An ongoing outbreak of COVID-19 has pushed the start day of Ahousaht’s elementary and high schools back to the second week of October.
On Friday, Sept. 24, Ahousaht administration issued an update stating that there were 18 confirmed cases in the village of Maaqtusiis, with an addition four cases away from home. One of those cases was reported to be hospitalized.
On Monday, Sept. 27, the First Nation reported 19 active cases in the village with another 8 members testing positive for COVID-19 away from home.
For this reason, Chief Councillor Greg Louie announced that Ahousaht is closed to non-residents until further notice.
Both elected and hereditary leadership extended condolences to the family of Mark Jack, who passed away on the weekend. They noted that the decision to close the village came after the passing of the elder and former councillor. Louie said they would make exceptions for family members that are already enroute to the village that are not experiencing flu-like symptoms.
The secondary school principal issued an announcement stating that the Ahousaht Education Authority is taking the advice of B.C.’s medical health officer and extending the school closures until Oct. 8.
Free food distribution started shortly after the pandemic began, to help people access food without risk of exposure to the virus. But that ended several months ago. The nation continues to offer food purchase service where people can make a grocery order, pay for it, and have it delivered to the village.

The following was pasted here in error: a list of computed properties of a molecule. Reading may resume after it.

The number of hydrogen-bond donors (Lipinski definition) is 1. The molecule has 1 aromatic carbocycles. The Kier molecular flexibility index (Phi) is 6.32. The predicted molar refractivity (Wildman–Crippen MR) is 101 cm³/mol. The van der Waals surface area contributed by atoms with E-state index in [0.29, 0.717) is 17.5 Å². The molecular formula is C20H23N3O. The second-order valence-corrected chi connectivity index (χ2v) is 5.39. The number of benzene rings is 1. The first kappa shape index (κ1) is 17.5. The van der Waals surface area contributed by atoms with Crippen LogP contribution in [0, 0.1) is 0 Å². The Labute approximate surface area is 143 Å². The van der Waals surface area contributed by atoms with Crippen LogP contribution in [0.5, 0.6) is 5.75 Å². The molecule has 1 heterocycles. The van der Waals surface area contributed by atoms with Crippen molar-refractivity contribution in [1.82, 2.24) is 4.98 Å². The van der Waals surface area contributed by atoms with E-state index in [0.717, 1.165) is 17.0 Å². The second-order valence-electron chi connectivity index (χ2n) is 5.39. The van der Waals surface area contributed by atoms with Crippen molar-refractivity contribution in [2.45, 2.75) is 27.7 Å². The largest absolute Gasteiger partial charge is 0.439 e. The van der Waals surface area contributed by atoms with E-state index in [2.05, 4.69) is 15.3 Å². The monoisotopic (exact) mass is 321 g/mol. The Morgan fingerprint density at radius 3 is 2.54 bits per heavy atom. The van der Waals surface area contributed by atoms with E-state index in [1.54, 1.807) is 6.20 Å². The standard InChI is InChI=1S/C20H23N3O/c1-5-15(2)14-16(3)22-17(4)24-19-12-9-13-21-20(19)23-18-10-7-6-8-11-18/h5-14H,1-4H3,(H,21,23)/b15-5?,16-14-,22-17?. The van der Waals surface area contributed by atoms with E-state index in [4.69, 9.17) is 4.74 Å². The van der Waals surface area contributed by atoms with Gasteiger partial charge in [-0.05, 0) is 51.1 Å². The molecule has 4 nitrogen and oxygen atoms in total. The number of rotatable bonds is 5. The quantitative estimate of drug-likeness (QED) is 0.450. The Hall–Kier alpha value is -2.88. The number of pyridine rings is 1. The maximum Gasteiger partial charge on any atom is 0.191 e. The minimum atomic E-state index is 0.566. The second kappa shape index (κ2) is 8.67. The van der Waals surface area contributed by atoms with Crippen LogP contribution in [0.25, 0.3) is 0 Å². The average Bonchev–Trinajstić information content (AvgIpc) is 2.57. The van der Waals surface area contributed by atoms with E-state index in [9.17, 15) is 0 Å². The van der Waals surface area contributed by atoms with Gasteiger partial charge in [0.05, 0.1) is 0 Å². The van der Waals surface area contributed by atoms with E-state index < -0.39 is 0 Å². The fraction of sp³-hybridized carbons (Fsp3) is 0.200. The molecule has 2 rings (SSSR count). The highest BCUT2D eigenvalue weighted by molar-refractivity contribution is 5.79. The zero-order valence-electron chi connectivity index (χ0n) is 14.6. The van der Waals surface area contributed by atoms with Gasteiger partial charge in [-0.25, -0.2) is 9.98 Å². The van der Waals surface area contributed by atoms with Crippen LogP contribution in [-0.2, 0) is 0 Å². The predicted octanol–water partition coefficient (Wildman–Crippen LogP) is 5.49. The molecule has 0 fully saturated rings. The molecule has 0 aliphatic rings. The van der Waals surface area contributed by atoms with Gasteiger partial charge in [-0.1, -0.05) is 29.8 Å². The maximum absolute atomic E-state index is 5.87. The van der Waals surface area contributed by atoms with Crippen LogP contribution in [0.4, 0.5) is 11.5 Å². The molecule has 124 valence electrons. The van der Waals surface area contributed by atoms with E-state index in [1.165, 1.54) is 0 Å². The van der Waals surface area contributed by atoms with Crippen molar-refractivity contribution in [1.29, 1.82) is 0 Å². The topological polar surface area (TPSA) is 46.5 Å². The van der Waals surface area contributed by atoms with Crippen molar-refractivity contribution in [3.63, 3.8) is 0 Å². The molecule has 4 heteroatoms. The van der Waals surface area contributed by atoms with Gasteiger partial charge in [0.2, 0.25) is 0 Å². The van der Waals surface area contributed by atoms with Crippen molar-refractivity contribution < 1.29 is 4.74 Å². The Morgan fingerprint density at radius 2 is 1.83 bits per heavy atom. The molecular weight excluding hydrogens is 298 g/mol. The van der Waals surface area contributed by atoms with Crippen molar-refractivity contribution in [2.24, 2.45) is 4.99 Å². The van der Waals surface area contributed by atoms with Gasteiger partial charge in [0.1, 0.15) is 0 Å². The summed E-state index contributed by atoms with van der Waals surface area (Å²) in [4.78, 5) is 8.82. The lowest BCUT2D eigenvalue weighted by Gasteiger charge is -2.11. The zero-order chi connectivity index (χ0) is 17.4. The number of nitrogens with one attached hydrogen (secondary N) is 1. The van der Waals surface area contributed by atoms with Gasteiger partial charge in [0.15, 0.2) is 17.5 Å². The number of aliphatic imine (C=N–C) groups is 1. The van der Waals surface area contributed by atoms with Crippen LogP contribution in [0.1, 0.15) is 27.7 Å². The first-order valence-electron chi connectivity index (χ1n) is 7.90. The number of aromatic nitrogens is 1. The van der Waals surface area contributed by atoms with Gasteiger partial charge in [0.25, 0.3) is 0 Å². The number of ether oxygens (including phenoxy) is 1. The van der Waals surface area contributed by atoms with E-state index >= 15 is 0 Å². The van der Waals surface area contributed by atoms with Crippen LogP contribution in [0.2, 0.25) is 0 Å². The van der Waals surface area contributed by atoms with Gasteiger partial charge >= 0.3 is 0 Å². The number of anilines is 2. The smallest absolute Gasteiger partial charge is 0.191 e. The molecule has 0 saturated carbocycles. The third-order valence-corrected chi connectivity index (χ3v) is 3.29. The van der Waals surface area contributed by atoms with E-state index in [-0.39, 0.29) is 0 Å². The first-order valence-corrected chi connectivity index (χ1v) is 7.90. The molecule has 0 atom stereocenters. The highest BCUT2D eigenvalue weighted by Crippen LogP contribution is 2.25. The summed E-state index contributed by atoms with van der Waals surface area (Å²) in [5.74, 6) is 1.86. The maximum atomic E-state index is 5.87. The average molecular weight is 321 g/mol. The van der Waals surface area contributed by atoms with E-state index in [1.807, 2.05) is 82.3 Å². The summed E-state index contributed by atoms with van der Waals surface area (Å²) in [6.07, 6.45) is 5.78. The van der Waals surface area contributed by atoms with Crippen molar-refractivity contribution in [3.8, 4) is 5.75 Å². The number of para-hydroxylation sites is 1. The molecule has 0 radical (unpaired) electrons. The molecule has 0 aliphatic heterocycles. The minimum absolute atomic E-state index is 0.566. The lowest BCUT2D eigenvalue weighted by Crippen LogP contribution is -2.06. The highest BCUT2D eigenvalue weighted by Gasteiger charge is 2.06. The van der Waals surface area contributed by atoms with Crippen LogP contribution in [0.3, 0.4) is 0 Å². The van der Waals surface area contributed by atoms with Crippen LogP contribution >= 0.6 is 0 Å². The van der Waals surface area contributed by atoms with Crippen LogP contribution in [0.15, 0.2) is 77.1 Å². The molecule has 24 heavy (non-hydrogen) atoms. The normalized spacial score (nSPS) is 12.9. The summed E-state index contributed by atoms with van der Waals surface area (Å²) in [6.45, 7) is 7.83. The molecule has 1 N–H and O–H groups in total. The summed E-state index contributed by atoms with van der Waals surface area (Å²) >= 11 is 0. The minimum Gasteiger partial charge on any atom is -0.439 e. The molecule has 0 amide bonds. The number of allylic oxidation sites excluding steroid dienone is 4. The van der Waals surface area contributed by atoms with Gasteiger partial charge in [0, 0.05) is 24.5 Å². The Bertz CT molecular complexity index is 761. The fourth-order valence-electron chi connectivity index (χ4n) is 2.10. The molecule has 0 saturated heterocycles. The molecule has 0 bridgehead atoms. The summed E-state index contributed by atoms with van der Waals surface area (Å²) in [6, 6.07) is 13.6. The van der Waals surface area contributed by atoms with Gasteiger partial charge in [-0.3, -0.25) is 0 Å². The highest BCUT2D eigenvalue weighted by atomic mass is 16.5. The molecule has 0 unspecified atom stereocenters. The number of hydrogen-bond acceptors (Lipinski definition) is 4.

The grocery is being restricted to window service to help prevent unnecessary person-to-person contact.
The Ahousaht General Store is offering to deliver ordered groceries to Mattie’s Dock to further help people avoid unnecessary trips out of Ahousaht.
Ahousaht administration is working on getting two or three trailers for people that need to isolate. For now, if a person has tested positive the entire household must isolate together for the duration of the quarantine period, said Louie.
The First Nation is concerned about residents that are partying. Louie says they receive reports from members concerned that partyers are mingling and going from house to house.
“People need to stay home and we need the cooperation from family members,” said Louie. He asked them to monitor their family members and bring them home.
“If you need support, call Cha chum hiyup at 250-670-9558 for support if you need it,” Louie implored. “We have children under the age of 11 who are not vaccinated and we have people whose immune systems are severely compromised.”
Ahousaht administration is delivering food care packages to those that are isolating in the community, but they don’t have the names of people that tested positive. Swan noted that people can email firstname.lastname@example.org if they are in need of food and cleaning supplies. That includes members living away from home. Those needing support must provide proof of positive test result.
Of its population of approximately 1,000, Ahousaht has vaccinated 508 adults in the village, 428 of whom are fully vaccinated. A further 57 youth ages 12-17 are at least partially vaccinated.
On Friday, Sept. 24, there were 5,979 active COVID cases in BC, with 660 active cases reported by Island Health.
From Sept. 9 – 22, 73 per cent of active COVID patients that required hospitalization were not vaccinated. Eight per cent of hospital cases were partially vaccinated and 18.1 percent were fully vaccinated.
The BC Centre for Disease Control advises people that the two doses of Pfizer-BioNtech or AstraZeneca/COVISHIELD provide very good protection against the Delta variant, especially against severe outcomes.